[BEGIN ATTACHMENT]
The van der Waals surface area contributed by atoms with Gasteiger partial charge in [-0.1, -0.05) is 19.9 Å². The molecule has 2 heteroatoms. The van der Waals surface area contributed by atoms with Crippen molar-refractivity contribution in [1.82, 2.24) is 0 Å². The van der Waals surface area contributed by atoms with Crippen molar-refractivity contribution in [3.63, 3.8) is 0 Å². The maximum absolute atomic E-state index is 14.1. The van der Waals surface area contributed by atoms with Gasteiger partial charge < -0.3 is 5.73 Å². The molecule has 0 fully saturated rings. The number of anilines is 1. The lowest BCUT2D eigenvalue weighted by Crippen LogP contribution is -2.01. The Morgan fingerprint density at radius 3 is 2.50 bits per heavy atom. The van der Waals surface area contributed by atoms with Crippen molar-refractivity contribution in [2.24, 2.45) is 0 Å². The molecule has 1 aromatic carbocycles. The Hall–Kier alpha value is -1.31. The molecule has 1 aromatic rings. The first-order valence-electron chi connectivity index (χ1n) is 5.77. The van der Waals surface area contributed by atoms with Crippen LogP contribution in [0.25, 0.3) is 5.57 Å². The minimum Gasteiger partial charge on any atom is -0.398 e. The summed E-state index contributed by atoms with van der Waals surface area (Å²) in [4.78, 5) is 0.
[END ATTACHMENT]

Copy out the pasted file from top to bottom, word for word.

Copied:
The van der Waals surface area contributed by atoms with Gasteiger partial charge in [-0.1, -0.05) is 19.9 Å². The molecule has 2 heteroatoms. The van der Waals surface area contributed by atoms with Crippen molar-refractivity contribution in [1.82, 2.24) is 0 Å². The van der Waals surface area contributed by atoms with Crippen molar-refractivity contribution in [3.63, 3.8) is 0 Å². The maximum absolute atomic E-state index is 14.1. The van der Waals surface area contributed by atoms with Gasteiger partial charge < -0.3 is 5.73 Å². The molecule has 0 fully saturated rings. The number of anilines is 1. The lowest BCUT2D eigenvalue weighted by Crippen LogP contribution is -2.01. The Morgan fingerprint density at radius 3 is 2.50 bits per heavy atom. The van der Waals surface area contributed by atoms with Crippen molar-refractivity contribution in [2.24, 2.45) is 0 Å². The molecule has 1 aromatic carbocycles. The Hall–Kier alpha value is -1.31. The molecule has 1 aromatic rings. The first-order valence-electron chi connectivity index (χ1n) is 5.77. The van der Waals surface area contributed by atoms with Crippen LogP contribution in [0.25, 0.3) is 5.57 Å². The minimum Gasteiger partial charge on any atom is -0.398 e. The summed E-state index contributed by atoms with van der Waals surface area (Å²) in [4.78, 5) is 0.